In search of reptiles and amphibians
Unbelievable but true: the participants found the most snakes on the hotel premises! This may have been less due to the fact that a lot of snakes live on the hotel premises, than to the fact that it is easier to search inside the various bushes and trees from the paths; it is very difficult in the rainforest. Non-poisonous species, such as Calliophis maculiceps, but also poisonous species, such as Psammodynastes pulverulentus and a Green pit viper, were observed and photographed. In the rainforest of Hon Ba the participants Dr. Birgit Rüschoff and Marion Minde both thought they hit the jackpot. They spotted a lizard on the wayside and wanted to take a photo when they noticed a snake in the background, just about to sneak up the lizard. One second later the snake had eaten the lizard. But both participants had to curse their camera batteries, which chose just that moment to expire.
Ba Ho Waterfalls
At the Ba Ho Waterfalls we caught a non-poisonous radiated ratsnake (Elaphe radiata), which was just swimming through the river. Unfortunately we only managed to spot one single whip snake.
Expedition in the hotel grounds
The hotel grounds provided interest and diversity for the frog enthusiast too. From the bullfrog to various toad species - there was a lot to discover. Some of the participants spotted a bubble nest created by frogs (probably by bullfrogs) on the rocks in the Hon Ba region. On closer inspection look they found a snake (possibly Amphiesma sp.), looking for food INSIDE the bubble nest.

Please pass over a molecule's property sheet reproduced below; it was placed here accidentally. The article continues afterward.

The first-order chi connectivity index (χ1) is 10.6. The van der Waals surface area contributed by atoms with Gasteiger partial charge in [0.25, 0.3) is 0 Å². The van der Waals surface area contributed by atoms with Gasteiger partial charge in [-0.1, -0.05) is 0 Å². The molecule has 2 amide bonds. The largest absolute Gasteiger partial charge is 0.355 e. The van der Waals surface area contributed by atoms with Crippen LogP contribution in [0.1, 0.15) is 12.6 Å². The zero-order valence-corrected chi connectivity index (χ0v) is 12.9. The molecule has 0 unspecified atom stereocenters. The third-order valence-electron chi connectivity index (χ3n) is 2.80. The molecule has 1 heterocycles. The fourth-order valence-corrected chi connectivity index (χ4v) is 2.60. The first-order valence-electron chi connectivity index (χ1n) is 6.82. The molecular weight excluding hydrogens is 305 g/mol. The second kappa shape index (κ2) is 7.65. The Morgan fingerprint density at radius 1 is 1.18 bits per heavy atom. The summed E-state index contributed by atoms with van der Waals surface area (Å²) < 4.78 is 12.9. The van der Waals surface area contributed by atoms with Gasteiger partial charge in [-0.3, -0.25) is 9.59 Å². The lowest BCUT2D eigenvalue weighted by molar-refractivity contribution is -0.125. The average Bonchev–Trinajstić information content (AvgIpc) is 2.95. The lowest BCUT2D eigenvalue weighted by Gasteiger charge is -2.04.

Moorish geckos were always there, scurrying around the hotel walls and ceilings in the outdoor area. We counted more than 10 animals within one square metre. Not far away was also the tokee gecko, a natural predator of the other geckos. These lizards, which are about 30 cm long, were lurking in the shade waiting to eat luckless geckos.
Jungle of the Ba Ho Waterfalls
We observed a lot of skinks (Sphenomorphus) in the jungle of the Ba Ho Waterfalls and also some mountain horned dragons (Calotes). Rainer König was lucky enough to discover a water dragon (Physignathus).